International Solidarity in Deeds, not Just Words
Thus we have come full circle. Whereas in the past, raising the struggle of workers to the national level in the United States was a huge step forward, today a similar but even greater step is required. In the 19th century workers recognized that wages and conditions in one part of the US affected wages and conditions in another region. Today, however, living in the reality of global production and the global market, that recognition must be raised to a higher level in practice, as opposed to mere words. Today, what is required is international worker solidarity. A first step in that direction could be direct links between workers in struggle around the world. With the internet and social media, such links would be far easier than ever before.
Within the European Union we are seeing the first steps in that direction as a united struggle is starting to develop against the austerity measures that are sweeping the region. But this is only a start. What is necessary is an international union movement that establishes minimum conditions throughout the world. If workers are forced to strike against a company in one country, then that company must be shut down globally. And the same must be done for entire industries. Without such international solidarity in deeds, not just words, companies will simply shift production to whatever region or country they can find where wages are cheapest.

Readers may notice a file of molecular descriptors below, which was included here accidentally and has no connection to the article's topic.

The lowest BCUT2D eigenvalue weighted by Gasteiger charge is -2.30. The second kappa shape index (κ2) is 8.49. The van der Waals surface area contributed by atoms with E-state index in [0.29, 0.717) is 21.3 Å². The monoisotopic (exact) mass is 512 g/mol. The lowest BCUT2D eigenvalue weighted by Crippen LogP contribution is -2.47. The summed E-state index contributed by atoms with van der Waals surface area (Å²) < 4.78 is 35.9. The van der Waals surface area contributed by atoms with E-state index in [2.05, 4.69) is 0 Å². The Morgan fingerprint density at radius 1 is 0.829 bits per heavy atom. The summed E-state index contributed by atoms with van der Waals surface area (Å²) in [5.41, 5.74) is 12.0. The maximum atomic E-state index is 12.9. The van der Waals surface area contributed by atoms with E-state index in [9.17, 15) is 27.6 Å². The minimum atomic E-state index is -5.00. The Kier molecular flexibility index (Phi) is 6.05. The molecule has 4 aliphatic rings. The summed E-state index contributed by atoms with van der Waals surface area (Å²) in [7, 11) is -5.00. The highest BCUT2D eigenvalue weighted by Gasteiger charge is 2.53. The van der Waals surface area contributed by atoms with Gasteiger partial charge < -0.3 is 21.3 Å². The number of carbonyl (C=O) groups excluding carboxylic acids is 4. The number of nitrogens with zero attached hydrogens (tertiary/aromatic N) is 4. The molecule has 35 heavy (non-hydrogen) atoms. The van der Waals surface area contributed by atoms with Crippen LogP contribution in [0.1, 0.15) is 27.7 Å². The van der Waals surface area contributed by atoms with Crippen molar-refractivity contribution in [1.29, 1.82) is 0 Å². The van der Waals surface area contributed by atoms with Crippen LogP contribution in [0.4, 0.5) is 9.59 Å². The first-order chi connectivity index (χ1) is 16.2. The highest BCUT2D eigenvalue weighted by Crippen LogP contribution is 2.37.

But there is more. As the workers’ struggle develops, the most combative layer of the class – together with their pro-worker allies – will tend to organize and combine in the work places, in the communities and in the schools. What they organize can only be described as a party – a mass workers’ party. And just as with the mass union movement, such a party cannot succeed unless it is international. That is also what is required: An international party of the world working class, one which rejects the dictates of the “free” market and of capitalism itself.
This crying need is in the process of developing in the factories of China, in Tahrir Square, Egypt, amongst the transport workers of South Africa and the oil workers in the Mid East and elsewhere. When it bursts through to the surface, it will be a huge step towards the liberation of humanity from the yoke of capitalism itself.
From 1886 to the present, that is the real lesson of May Day as the international working class’s day of common struggle.